A total of 70 g/m2 of seed was sown at the equivalent of seven passes over the initial 12 month period: “We over-seeded approximately 10 ha of fairways in Spring 2019, making three passes with a Vredo 214 Compact seeder which placed the seed at 70 mm spacings,” Colin explains. “The following autumn we over-seeded again using a Vredo 216 SuperCompact seeder at 35 mm spacings in two directions which effectively achieved the same as making four passes with the wider machine. On both occasions, new seedlings emerged within just four days and the fairways were already looking much better. By the start of the following summer, we’d successfully kept all 18 holes open despite that winter’s excessively wet weather and we’ve regularly received positive feedback from players who’ve commented that the course not only looks better but also plays better.”
Colin Wilson (left) and Steve Gardner (right) of Turf Tonics with Germinal’s Sandy Pentecost at Flackwell Heath Golf Club in Buckinghamshire.
To complement the ryegrass over-seeding programme, Steve and Colin have also focused on the course’s nutrient requirements: “As well as removing as much thatch as possible to enable good seed-to-soil contact, we’ve also ensured the new seedlings have received the necessary nutrients to keep them healthy throughout the year. We’ll typically apply an organic form of nitrogen at a rate of 200 kg/ha/year to maintain a healthy rate of grass growth and to inhibit Red Thread, but we’re also using a molasses-based liquid fertiliser during the growing-in period and spring to improve plant virility during the colder months when the health of the plants is more important than outright rates of growth.”
In addition to aggressive thatch removal and providing the right nutrients, Steve Gardner also advocates overseeding during the autumn: “Effective thatch removal really is the key to successful over-seeding – after all, you’ve got to break a few eggs to make an omelette, and in the case of fairway management, you’ve got to accept that the course won’t look its best for a few days after you’ve over-seeded. But that’s a small price to pay for the long-term benefits.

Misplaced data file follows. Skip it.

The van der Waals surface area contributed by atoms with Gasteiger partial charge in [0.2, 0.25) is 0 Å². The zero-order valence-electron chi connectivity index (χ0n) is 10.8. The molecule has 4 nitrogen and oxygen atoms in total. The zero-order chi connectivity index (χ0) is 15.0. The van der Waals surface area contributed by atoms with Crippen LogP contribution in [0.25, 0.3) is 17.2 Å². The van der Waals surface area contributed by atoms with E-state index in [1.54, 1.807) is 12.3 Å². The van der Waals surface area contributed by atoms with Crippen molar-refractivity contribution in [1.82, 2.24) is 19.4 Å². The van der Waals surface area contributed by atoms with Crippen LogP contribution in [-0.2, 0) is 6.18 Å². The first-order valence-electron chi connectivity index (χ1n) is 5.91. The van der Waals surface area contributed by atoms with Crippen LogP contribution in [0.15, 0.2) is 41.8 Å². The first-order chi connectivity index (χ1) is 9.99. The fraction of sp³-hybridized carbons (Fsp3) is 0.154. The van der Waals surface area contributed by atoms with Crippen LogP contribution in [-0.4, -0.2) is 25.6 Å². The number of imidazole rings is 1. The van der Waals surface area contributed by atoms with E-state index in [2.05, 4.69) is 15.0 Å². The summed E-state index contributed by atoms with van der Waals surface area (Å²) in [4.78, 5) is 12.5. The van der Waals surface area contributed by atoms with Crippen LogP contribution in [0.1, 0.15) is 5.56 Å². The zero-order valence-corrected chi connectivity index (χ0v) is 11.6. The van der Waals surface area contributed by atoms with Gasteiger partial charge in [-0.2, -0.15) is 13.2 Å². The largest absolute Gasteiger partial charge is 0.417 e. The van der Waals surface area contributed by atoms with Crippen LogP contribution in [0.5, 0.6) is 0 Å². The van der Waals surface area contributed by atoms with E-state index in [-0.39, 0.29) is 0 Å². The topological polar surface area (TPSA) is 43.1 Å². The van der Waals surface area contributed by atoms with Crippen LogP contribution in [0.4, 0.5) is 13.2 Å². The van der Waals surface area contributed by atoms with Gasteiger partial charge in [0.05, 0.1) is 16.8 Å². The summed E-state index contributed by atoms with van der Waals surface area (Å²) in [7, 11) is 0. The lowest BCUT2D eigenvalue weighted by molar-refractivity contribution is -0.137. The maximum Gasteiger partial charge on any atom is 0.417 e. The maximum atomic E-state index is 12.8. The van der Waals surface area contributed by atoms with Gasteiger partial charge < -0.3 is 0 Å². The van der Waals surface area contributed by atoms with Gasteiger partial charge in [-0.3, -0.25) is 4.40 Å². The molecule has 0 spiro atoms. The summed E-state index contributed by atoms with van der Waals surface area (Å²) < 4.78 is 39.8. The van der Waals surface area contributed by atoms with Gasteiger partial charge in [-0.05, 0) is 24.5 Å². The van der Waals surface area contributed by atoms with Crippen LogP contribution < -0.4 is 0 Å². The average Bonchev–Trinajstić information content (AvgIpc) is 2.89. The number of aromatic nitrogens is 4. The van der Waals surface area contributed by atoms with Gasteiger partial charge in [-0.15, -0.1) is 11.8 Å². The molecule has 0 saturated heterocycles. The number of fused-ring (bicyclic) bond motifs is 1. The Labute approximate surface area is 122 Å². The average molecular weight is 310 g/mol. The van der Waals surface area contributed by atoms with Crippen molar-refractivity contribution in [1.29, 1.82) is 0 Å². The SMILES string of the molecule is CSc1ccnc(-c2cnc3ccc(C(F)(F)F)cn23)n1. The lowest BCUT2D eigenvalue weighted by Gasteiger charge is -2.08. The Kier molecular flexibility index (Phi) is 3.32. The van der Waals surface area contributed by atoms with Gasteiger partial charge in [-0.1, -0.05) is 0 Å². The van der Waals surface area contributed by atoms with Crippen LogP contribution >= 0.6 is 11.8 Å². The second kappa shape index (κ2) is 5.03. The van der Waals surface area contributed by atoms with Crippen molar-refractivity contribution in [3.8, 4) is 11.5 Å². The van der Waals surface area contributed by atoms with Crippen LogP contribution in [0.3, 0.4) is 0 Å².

“The best advice is, therefore, to rake, rake and rake again to ensure enough thatch has been removed to expose the soil for the new seed to sit in. Beyond that it’s all a matter of timing: in my opinion, the autumn is definitely the best time to overseed as you’re more likely to see the requisite amount of rain in the autumn and soil temperatures will still be high enough to enable good levels of germination. Seeding in the autumn also gives the new grass plants a chance to establish themselves healthily before the onset of the busy spring and summer playing periods.
“Drilling in several directions is also critical as this allows plants to spread and proliferate properly,” Steve concludes. “If you only apply seed in one or two directions, you’re essentially putting plants in individual pots which won’t create the sward density or uniformity needed for good ball control and you’ll be back to square one.
“The improvements we’ve made at Flackwell Heath show what can be achieved with the right equipment, expertise and dedication: instead of becoming waterlogged and unplayable when the weather turns wet, the club’s fairways are something Colin and I and the rest of the team at Flackwell Heath are rightly proud of.”